Where does your own church need to grow in this area? There are two equally important aspects to consider: first, making sure there are no lonely people in the body. Second, don’t see singles as only lonely, needy people. They are gifted, equipped, and necessary for the health of your church! Married people need singles as much as singles need married people.
If you are lonely, whether single or struggling in a hard marriage, even if the church is loving well, know there are places where only Jesus can meet you. Know that the ultimate Bridegroom does not leave you alone; he gives you his name. He wants to possess you as his very own. That’s why Jesus came—to win his bride. The Spirit within you means Jesus is as close as he could possibly be—far closer than a spouse. He shares every thought and experiences every emotion. This is partly why the Spirit’s intercession for us is referred to as “groanings too deep for words” (Romans 8:26). Especially as a single, it is crucial to embrace the truth of his presence with you and find ways to open yourself to this reality.
Editor’s Note: This blog is adapted from David White’s new book, God, You, & Sex: A Profound Mystery, which is available now. When you buy God, You, & Sex from Harvest USA, 100% of your purchase will benefit our ministry
27 Sep 2019
One of the lies that culture tells singles is that a life without sexual expression is a tragedy. Single Christian, your life is not a tragedy without sexual expression. You testify that there is something greater to live for than the fleeting bodily pleasures of life in this world.
The content of this video is based on David White’s new book, God, You, & Sex: A Profound Mystery, which is available now. When you buy God, You, & Sex from Harvest USA, 100% of your purchase will benefit our ministry.
26 Sep 2019
We live in a culture of the immediate and find waiting for anything insufferable. The advertising industry exacerbates the situation, ironically stoking perpetual dissatisfaction by promising each new product will really satisfy you. Add to this the cultural obsession with sexual fulfillment, coupled with the prominent lie that a life without sex is meaningless, and there is tremendous pressure to live for sexual satisfaction.
Living with unfulfilled sexual desires is seen as the height of folly. Not just folly; some even argue it’s actually harmful. As a result, many Christians wrestle with the Bible’s sexual mores in the face of discontented sexual experience.
The first thing that needs to be said is living with unsatisfied desires is hard! Christians are mocked because the world is shocked that we don’t “join them in the same flood of debauchery, and they malign” us (1 Peter 4:4). Because the profound mystery of sexuality points to Christ’s love for us as his bride (Ephesians 5:32), there is an experience of transcendence even in its sinful expression. This means the absence of sexual fulfillment is a real and painful loss.
The absence of sexual fulfillment is a real and painful loss.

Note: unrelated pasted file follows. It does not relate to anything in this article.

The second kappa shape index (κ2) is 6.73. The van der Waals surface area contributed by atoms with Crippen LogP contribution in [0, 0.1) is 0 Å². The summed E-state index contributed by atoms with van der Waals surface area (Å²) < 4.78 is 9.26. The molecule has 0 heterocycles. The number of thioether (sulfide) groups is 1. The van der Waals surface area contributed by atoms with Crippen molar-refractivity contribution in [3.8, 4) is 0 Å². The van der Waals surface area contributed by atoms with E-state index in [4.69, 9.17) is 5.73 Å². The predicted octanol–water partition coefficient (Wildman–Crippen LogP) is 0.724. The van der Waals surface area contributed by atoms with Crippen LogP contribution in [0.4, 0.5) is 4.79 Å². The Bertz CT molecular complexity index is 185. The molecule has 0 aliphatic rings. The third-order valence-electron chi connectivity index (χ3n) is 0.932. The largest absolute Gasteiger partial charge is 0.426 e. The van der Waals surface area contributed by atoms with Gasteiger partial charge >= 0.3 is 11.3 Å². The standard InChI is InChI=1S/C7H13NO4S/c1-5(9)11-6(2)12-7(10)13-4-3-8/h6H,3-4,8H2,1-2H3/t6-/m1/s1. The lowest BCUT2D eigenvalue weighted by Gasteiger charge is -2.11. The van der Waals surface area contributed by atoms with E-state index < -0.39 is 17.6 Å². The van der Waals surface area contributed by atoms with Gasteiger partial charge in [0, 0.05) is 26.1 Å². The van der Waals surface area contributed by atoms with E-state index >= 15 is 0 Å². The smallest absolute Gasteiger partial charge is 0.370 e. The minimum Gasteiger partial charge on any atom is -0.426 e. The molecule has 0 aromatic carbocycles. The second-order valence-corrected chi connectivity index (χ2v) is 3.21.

I know something of this challenge. After 12 years of marriage, I lost my first wife suddenly after complications from her breast cancer treatment. Diagnosis to death in five weeks. Although we were acclimating to a dire prognosis, her sudden death was like the shock of a car accident. As you can imagine, there was an intense experience followed by an eruption of emotions. When the dust settled, what remained was the challenge of being single again—including living with unsatisfied sexual desires.
The hard truth is Jesus described self-denial as a hallmark of following him (Matthew 16:24; Mark 8:34; Luke 9:23). There are two aspects of sexual self-denial I want you to consider: 1) unsatisfied desires are a place where God meets his people; 2) unsatisfied desires whet our appetite for the world to come.
Unsatisfied Desires Are a Place Where God Meets His People
Paul describes God as “the God of all comfort” (2 Corinthians 1:3), but here’s the rub: you only learn this through suffering. Paul discovered this after being “so utterly burdened beyond our strength that we despaired of life itself” (v. 8). God wants to meet you in your places of pain and unsatisfied desire. “The Lord is near to the brokenhearted and saves the crushed in spirit” (Psalm 34:18). When we are pushed beyond our ability to endure, God shows up to strengthen and restore. That’s why Paul later recounts that Jesus wanted him to learn, “My grace is sufficient for you, for my power is made perfect in weakness” (12:9).
Know this: Jesus gets your experience. His grace is sufficient because he suffered through temptation and unsatisfied desires victoriously. Are you drawing near to the Lover of your soul in your pain and disappointment? Does sexual discontent drive you into the arms of Jesus, or other lovers? According to Ephesians 5:32, sex and marriage are signposts pointing to our relationship with Jesus. This means even our unsatisfied longings are an invitation to know his burning desire for us, his deep longing for the coming wedding supper that launches God’s new creation in fullness (see Revelation 19:6-9).